The human body, though a miraculous machine, is also a sort of mobile terrarium for other living things. In fact, 99% of the genes in your body aren’t yours – they belong to bacteria, viruses, fungi and other microorganisms. These microorganisms live almost everywhere—in the mouth, eyes, nasal passages, genitals and on the skin—but mostly, they’re in your gut.
The gut microbiome includes hundreds of species of bacteria, comprising 100 trillion cells—more than exist in a human body. Yet until very recently, the idea that these microorganisms could influence human health and behavior was soundly rejected.
Over the past decade, however, the gut biome has gained some respect. It’s now recognized as an important part of human health and function, with effects implicated in a variety of conditions, from the obvious (inflammatory bowel disease) to the not-so-obvious (Parkinson’s disease). Neurodevelopmental and mental disorders (such as autism and depression) have been studied most extensively. Neurological disorders, such as stroke and epilepsy, have remained scarcely examined, although interest has been growing.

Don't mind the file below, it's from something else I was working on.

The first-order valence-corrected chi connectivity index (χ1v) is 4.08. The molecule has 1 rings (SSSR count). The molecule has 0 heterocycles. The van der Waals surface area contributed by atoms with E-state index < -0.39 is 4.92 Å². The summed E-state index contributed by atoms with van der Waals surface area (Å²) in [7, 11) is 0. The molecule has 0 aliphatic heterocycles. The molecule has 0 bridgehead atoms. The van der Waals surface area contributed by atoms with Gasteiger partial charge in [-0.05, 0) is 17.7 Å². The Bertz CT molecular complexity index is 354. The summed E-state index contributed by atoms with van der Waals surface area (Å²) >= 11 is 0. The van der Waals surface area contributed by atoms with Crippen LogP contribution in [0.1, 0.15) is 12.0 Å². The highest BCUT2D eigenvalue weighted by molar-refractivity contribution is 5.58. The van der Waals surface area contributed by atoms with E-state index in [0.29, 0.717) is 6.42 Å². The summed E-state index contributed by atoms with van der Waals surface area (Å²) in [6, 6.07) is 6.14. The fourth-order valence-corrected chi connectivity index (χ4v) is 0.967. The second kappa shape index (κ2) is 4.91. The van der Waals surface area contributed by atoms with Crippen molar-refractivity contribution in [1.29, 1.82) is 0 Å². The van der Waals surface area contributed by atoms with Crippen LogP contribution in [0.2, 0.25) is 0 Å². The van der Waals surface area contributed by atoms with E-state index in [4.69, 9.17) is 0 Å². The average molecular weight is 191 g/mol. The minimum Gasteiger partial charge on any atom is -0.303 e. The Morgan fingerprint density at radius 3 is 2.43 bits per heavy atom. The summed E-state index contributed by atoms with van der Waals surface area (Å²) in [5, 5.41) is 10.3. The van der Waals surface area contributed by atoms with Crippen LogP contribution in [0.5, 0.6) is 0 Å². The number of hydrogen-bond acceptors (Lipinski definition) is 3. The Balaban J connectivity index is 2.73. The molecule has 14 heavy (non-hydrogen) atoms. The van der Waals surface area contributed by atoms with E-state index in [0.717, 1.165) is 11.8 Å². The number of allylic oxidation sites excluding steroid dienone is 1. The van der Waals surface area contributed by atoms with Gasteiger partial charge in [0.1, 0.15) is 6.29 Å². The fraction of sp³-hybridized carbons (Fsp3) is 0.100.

The gut-brain axis
Given the blood-brain barrier, the idea that bacteria in the gut could influence the brain was even harder to swallow. But an increasing number of studies are finding intimate communication between the gut and brain, as well as complex interplay among the gut microbiome, the brain and the rest of the body.
Given their range of effects on the body and their constant interactions with the nervous system, gut microbiota are now thought to play a role in many neurological disorders. For example, giving antibiotics to mice prone to Alzheimer’s disease — in order to destroy most of the gut bacteria—reduced the number of clumped proteins in the brain that have been linked with dementia. A later study gave young mice antibiotics for only a week; as they grew, their brains showed less evidence of Alzheimer’s.
Do they play a role in epilepsy? Can gut microbiota affect seizure frequency? Can certain populations of bacteria predispose to seizures, and can we harness the power of the microbiome to stop seizures?